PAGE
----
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01.01.2019 | Substantive Review

Experiences of the HIV Cascade of Care Among Indigenous Peoples: A Systematic Review

AIDS and Behavior
Kate Jongbloed, Sherri Pooyak, Richa Sharma, Jennifer Mackie, Margo E. Pearce, Nancy Laliberte, Lou Demerais, Richard T. Lester, Martin T. Schechter, Charlotte Loppie, Patricia M. Spittal, For the Cedar Project Partnership
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Electronic supplementary material

The online version of this article (https://​doi.​org/​10.​1007/​s10461-018-2372-2) contains supplementary material, which is available to authorized users.
The members of the Cedar Project Partnership are listed in the acknowledgements.

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Indigenous leaders remain concerned that systemic oppression and culturally unsafe care impede Indigenous peoples living with HIV from accessing health services that make up the HIV cascade of care. We conducted a systematic review to assess the evidence related to experiences of the HIV care cascade among Indigenous peoples in Australia, Canada, New Zealand, and United States. We identified 93 qualitative and quantitative articles published between 1996 and 2017 reporting primary data on cascade outcomes disaggregated by Indigenous identity. Twelve involved data from Australia, 52 from Canada, 3 from New Zealand and 26 from United States. The majority dealt with HIV testing/diagnosis (50). Relatively few addressed post-diagnosis experiences: linkage (14); retention (20); treatment initiation (21); adherence (23); and viral suppression (24). With the HIV cascade of care increasingly the focus of global, national, and local HIV agendas, it is critical that culturally-safe care for Indigenous peoples is available at all stages.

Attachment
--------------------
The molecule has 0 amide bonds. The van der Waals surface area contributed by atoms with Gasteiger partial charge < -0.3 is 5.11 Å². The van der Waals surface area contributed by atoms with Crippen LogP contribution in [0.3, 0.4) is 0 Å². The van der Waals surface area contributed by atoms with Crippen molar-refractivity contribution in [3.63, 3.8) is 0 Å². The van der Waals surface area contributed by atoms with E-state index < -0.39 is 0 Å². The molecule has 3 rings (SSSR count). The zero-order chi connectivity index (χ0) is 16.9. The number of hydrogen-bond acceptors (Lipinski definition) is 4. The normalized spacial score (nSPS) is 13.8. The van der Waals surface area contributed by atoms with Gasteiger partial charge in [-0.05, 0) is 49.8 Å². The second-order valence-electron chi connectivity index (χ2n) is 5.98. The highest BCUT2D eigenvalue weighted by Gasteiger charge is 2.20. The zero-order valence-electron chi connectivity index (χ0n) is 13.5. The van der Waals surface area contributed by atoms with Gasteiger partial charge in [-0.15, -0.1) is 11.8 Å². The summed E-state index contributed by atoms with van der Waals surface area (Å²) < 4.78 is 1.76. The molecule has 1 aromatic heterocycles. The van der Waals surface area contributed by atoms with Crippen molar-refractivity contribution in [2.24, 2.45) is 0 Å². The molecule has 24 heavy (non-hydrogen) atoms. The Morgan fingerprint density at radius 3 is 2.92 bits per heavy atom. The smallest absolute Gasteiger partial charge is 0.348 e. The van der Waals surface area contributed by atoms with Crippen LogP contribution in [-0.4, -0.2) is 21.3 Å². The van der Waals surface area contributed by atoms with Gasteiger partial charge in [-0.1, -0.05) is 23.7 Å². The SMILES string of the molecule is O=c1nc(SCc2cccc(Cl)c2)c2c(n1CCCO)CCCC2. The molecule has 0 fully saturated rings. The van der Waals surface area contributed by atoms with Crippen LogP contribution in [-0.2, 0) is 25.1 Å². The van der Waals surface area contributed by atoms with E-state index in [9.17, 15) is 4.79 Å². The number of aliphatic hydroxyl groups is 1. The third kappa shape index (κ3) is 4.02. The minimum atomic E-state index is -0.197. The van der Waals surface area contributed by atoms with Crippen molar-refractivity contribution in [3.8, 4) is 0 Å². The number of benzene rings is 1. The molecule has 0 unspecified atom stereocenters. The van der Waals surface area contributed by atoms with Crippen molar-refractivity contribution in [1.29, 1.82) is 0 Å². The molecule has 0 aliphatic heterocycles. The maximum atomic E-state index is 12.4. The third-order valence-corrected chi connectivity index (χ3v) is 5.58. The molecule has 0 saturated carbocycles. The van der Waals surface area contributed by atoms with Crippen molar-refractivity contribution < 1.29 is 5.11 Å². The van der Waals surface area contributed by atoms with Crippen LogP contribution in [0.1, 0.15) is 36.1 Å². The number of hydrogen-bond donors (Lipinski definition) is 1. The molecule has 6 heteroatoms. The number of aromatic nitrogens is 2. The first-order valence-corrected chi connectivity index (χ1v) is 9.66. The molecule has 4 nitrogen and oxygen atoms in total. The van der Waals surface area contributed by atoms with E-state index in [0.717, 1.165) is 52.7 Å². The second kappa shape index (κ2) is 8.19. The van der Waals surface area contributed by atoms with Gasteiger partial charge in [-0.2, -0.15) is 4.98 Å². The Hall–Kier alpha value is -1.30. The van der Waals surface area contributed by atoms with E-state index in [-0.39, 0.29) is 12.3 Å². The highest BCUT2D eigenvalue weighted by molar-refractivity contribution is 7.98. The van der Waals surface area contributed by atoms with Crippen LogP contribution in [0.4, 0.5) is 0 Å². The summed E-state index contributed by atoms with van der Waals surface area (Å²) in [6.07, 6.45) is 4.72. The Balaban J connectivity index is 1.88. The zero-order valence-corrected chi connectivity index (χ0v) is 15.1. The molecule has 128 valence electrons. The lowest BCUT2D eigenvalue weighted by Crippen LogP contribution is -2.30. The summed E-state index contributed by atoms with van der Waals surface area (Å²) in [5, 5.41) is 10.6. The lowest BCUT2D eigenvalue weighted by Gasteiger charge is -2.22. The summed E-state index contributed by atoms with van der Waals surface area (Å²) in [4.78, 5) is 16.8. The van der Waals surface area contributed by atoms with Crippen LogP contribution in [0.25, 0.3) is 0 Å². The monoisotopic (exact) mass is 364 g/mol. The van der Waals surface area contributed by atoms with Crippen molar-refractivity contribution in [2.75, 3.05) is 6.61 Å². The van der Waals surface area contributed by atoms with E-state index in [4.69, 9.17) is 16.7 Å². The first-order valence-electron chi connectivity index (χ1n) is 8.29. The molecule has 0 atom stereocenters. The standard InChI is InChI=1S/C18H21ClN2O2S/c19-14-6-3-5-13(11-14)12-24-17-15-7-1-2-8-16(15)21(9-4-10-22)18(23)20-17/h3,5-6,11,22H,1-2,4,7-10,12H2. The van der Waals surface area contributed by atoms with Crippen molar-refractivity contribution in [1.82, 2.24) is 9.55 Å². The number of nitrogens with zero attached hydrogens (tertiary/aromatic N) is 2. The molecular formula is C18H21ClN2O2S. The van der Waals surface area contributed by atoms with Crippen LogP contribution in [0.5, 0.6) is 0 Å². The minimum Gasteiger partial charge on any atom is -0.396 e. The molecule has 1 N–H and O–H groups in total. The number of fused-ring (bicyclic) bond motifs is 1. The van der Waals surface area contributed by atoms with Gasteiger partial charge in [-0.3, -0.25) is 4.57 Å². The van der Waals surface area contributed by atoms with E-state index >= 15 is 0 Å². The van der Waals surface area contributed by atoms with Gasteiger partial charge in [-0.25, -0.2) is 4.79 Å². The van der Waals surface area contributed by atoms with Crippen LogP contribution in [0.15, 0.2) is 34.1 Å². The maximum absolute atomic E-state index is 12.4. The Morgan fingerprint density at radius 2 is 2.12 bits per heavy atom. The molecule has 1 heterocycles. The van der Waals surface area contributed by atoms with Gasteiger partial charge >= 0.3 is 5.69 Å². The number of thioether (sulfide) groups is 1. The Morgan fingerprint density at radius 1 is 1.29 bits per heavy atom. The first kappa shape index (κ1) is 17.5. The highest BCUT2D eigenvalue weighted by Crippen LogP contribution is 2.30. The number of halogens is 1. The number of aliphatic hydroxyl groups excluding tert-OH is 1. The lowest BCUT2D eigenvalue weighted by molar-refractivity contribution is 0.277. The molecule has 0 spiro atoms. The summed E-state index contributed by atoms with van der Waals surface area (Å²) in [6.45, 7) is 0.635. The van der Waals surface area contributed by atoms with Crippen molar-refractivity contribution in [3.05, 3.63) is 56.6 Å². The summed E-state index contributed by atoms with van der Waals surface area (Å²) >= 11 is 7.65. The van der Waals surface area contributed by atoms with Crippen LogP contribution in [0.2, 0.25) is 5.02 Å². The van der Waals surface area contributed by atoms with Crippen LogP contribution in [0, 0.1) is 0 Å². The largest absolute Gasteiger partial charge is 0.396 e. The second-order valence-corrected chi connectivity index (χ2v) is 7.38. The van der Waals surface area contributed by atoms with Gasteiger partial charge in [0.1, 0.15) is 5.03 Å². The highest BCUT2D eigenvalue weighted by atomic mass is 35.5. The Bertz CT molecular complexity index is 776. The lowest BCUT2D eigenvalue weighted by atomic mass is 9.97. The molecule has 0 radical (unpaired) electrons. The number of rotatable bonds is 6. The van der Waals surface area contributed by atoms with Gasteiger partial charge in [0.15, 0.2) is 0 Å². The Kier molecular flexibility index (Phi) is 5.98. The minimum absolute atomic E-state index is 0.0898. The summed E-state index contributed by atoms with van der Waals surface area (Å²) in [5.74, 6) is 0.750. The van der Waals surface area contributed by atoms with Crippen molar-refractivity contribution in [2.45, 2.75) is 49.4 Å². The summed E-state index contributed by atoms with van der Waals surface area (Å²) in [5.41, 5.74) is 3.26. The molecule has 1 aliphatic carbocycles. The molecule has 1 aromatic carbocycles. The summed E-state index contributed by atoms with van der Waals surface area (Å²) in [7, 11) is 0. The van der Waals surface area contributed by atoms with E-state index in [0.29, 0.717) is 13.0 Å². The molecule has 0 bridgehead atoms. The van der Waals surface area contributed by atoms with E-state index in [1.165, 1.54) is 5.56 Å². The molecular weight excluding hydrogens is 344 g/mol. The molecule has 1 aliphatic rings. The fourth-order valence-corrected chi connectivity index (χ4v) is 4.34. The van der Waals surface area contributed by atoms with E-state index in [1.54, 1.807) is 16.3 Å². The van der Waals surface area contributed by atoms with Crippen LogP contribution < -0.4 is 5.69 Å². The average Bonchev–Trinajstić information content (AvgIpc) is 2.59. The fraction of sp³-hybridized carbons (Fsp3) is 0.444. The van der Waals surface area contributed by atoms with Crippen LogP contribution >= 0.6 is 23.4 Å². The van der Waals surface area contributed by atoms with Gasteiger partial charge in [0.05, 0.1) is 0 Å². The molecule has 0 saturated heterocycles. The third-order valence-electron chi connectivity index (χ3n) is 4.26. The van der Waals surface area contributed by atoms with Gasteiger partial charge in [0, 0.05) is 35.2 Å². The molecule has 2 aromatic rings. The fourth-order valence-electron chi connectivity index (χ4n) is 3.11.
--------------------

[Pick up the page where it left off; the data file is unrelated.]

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Supplementary material 1 (PDF 130 kb)
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